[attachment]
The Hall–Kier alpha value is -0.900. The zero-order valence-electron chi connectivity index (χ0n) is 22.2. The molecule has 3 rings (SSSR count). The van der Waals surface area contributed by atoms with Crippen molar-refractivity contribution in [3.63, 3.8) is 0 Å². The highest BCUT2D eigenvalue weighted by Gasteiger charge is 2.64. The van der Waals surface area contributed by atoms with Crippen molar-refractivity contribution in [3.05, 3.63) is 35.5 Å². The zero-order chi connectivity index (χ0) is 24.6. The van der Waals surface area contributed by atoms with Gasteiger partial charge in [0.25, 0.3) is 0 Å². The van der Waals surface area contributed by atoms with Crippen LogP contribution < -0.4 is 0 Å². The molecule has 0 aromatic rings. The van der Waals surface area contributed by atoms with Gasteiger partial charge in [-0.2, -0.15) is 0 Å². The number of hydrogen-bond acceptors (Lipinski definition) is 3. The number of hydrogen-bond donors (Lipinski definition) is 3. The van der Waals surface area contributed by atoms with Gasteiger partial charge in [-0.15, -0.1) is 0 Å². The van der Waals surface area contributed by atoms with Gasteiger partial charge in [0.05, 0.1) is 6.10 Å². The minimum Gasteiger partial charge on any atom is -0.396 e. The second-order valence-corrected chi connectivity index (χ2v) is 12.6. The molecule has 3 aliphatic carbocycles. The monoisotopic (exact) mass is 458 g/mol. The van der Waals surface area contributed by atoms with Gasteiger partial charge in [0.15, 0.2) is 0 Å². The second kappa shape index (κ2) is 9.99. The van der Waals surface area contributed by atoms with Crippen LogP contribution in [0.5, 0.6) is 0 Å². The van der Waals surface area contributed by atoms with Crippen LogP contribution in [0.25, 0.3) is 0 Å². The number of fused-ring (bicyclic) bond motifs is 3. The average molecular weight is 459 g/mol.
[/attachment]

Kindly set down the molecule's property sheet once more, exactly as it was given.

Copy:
The Hall–Kier alpha value is -0.900. The zero-order valence-electron chi connectivity index (χ0n) is 22.2. The molecule has 3 rings (SSSR count). The van der Waals surface area contributed by atoms with Crippen molar-refractivity contribution in [3.63, 3.8) is 0 Å². The highest BCUT2D eigenvalue weighted by Gasteiger charge is 2.64. The van der Waals surface area contributed by atoms with Crippen molar-refractivity contribution in [3.05, 3.63) is 35.5 Å². The zero-order chi connectivity index (χ0) is 24.6. The van der Waals surface area contributed by atoms with Gasteiger partial charge in [0.25, 0.3) is 0 Å². The van der Waals surface area contributed by atoms with Crippen LogP contribution < -0.4 is 0 Å². The molecule has 0 aromatic rings. The van der Waals surface area contributed by atoms with Gasteiger partial charge in [-0.2, -0.15) is 0 Å². The number of hydrogen-bond acceptors (Lipinski definition) is 3. The number of hydrogen-bond donors (Lipinski definition) is 3. The van der Waals surface area contributed by atoms with Gasteiger partial charge in [-0.15, -0.1) is 0 Å². The van der Waals surface area contributed by atoms with Gasteiger partial charge in [0.05, 0.1) is 6.10 Å². The minimum Gasteiger partial charge on any atom is -0.396 e. The second-order valence-corrected chi connectivity index (χ2v) is 12.6. The molecule has 3 aliphatic carbocycles. The monoisotopic (exact) mass is 458 g/mol. The van der Waals surface area contributed by atoms with Gasteiger partial charge in [0.15, 0.2) is 0 Å². The second kappa shape index (κ2) is 9.99. The van der Waals surface area contributed by atoms with Crippen LogP contribution in [0.5, 0.6) is 0 Å². The van der Waals surface area contributed by atoms with Crippen LogP contribution in [0.25, 0.3) is 0 Å². The number of fused-ring (bicyclic) bond motifs is 3. The average molecular weight is 459 g/mol.